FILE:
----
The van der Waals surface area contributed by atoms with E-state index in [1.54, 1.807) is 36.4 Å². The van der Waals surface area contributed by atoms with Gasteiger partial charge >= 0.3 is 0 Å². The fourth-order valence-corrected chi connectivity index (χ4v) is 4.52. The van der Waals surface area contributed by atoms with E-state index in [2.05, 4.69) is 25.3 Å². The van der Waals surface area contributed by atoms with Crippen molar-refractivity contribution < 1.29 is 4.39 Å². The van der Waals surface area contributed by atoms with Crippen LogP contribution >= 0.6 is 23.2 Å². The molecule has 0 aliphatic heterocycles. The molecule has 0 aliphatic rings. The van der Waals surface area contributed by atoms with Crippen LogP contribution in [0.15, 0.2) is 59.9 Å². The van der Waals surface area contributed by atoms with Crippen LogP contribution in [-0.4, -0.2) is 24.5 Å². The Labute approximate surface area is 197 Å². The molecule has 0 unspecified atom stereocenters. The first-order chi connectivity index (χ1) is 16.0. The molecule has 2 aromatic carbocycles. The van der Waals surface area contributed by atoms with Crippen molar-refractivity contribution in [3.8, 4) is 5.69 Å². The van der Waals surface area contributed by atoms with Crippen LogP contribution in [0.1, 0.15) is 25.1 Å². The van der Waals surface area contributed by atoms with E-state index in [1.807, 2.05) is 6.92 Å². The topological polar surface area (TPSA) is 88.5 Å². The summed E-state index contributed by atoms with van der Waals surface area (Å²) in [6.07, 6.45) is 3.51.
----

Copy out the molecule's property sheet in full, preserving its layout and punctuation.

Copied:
The van der Waals surface area contributed by atoms with E-state index in [1.54, 1.807) is 36.4 Å². The van der Waals surface area contributed by atoms with Gasteiger partial charge >= 0.3 is 0 Å². The fourth-order valence-corrected chi connectivity index (χ4v) is 4.52. The van der Waals surface area contributed by atoms with E-state index in [2.05, 4.69) is 25.3 Å². The van der Waals surface area contributed by atoms with Crippen molar-refractivity contribution < 1.29 is 4.39 Å². The van der Waals surface area contributed by atoms with Crippen LogP contribution >= 0.6 is 23.2 Å². The molecule has 0 aliphatic heterocycles. The molecule has 0 aliphatic rings. The van der Waals surface area contributed by atoms with Crippen LogP contribution in [0.15, 0.2) is 59.9 Å². The van der Waals surface area contributed by atoms with Crippen LogP contribution in [-0.4, -0.2) is 24.5 Å². The Labute approximate surface area is 197 Å². The molecule has 0 unspecified atom stereocenters. The first-order chi connectivity index (χ1) is 16.0. The molecule has 2 aromatic carbocycles. The van der Waals surface area contributed by atoms with Crippen molar-refractivity contribution in [3.8, 4) is 5.69 Å². The van der Waals surface area contributed by atoms with Crippen LogP contribution in [0.1, 0.15) is 25.1 Å². The van der Waals surface area contributed by atoms with E-state index in [1.807, 2.05) is 6.92 Å². The topological polar surface area (TPSA) is 88.5 Å². The summed E-state index contributed by atoms with van der Waals surface area (Å²) in [6.07, 6.45) is 3.51.